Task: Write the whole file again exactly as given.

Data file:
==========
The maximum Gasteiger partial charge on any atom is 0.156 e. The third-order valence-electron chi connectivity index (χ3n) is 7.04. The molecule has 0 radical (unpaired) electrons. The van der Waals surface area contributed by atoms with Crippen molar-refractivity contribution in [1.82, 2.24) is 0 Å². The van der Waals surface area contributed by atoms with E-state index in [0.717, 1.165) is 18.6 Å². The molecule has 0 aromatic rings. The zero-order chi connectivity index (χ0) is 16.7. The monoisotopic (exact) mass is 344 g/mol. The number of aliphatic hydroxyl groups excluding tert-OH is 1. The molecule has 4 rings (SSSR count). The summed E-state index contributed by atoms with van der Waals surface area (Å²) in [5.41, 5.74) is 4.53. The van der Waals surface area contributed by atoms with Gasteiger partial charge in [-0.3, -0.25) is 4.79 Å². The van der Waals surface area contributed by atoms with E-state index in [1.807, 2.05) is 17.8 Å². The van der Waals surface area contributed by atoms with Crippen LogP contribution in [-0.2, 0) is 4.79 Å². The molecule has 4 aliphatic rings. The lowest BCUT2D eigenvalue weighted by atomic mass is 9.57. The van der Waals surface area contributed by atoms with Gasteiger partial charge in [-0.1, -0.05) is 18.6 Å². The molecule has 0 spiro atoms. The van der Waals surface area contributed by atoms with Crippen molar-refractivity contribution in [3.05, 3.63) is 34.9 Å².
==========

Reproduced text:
The maximum Gasteiger partial charge on any atom is 0.156 e. The third-order valence-electron chi connectivity index (χ3n) is 7.04. The molecule has 0 radical (unpaired) electrons. The van der Waals surface area contributed by atoms with Crippen molar-refractivity contribution in [1.82, 2.24) is 0 Å². The van der Waals surface area contributed by atoms with E-state index in [0.717, 1.165) is 18.6 Å². The molecule has 0 aromatic rings. The zero-order chi connectivity index (χ0) is 16.7. The monoisotopic (exact) mass is 344 g/mol. The number of aliphatic hydroxyl groups excluding tert-OH is 1. The molecule has 4 rings (SSSR count). The summed E-state index contributed by atoms with van der Waals surface area (Å²) in [5.41, 5.74) is 4.53. The van der Waals surface area contributed by atoms with Gasteiger partial charge in [-0.3, -0.25) is 4.79 Å². The van der Waals surface area contributed by atoms with E-state index in [1.807, 2.05) is 17.8 Å². The van der Waals surface area contributed by atoms with Crippen LogP contribution in [-0.2, 0) is 4.79 Å². The molecule has 4 aliphatic rings. The lowest BCUT2D eigenvalue weighted by atomic mass is 9.57. The van der Waals surface area contributed by atoms with Gasteiger partial charge in [-0.1, -0.05) is 18.6 Å². The molecule has 0 spiro atoms. The van der Waals surface area contributed by atoms with Crippen molar-refractivity contribution in [3.05, 3.63) is 34.9 Å².